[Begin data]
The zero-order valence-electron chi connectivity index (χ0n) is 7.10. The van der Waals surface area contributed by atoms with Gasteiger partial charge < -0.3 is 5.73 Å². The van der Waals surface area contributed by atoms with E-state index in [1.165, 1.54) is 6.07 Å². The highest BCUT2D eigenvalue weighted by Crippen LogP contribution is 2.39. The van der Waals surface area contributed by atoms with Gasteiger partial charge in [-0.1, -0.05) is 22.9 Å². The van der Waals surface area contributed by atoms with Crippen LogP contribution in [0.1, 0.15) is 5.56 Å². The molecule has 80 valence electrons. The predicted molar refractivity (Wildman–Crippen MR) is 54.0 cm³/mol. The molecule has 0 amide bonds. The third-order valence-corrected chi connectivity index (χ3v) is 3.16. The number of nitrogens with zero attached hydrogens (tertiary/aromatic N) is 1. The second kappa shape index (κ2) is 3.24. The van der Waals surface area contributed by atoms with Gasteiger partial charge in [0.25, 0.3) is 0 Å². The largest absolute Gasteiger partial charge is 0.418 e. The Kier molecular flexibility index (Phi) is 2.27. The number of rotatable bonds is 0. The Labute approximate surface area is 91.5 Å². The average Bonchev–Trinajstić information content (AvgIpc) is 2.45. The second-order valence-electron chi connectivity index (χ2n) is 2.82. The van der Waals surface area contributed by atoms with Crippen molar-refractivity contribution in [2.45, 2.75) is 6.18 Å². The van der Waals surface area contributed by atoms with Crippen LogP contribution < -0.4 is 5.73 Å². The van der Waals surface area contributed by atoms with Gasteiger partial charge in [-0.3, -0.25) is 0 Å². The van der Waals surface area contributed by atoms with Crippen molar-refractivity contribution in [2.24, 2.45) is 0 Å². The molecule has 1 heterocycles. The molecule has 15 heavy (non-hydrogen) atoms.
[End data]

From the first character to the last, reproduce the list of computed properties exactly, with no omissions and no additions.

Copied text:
The zero-order valence-electron chi connectivity index (χ0n) is 7.10. The van der Waals surface area contributed by atoms with Gasteiger partial charge < -0.3 is 5.73 Å². The van der Waals surface area contributed by atoms with E-state index in [1.165, 1.54) is 6.07 Å². The highest BCUT2D eigenvalue weighted by Crippen LogP contribution is 2.39. The van der Waals surface area contributed by atoms with Gasteiger partial charge in [-0.1, -0.05) is 22.9 Å². The van der Waals surface area contributed by atoms with Crippen LogP contribution in [0.1, 0.15) is 5.56 Å². The molecule has 80 valence electrons. The predicted molar refractivity (Wildman–Crippen MR) is 54.0 cm³/mol. The molecule has 0 amide bonds. The third-order valence-corrected chi connectivity index (χ3v) is 3.16. The number of nitrogens with zero attached hydrogens (tertiary/aromatic N) is 1. The second kappa shape index (κ2) is 3.24. The van der Waals surface area contributed by atoms with Gasteiger partial charge in [0.25, 0.3) is 0 Å². The largest absolute Gasteiger partial charge is 0.418 e. The Kier molecular flexibility index (Phi) is 2.27. The number of rotatable bonds is 0. The Labute approximate surface area is 91.5 Å². The average Bonchev–Trinajstić information content (AvgIpc) is 2.45. The second-order valence-electron chi connectivity index (χ2n) is 2.82. The van der Waals surface area contributed by atoms with Crippen molar-refractivity contribution in [2.45, 2.75) is 6.18 Å². The van der Waals surface area contributed by atoms with Crippen LogP contribution < -0.4 is 5.73 Å². The van der Waals surface area contributed by atoms with Gasteiger partial charge in [-0.3, -0.25) is 0 Å². The van der Waals surface area contributed by atoms with Crippen molar-refractivity contribution in [2.24, 2.45) is 0 Å². The molecule has 1 heterocycles. The molecule has 15 heavy (non-hydrogen) atoms.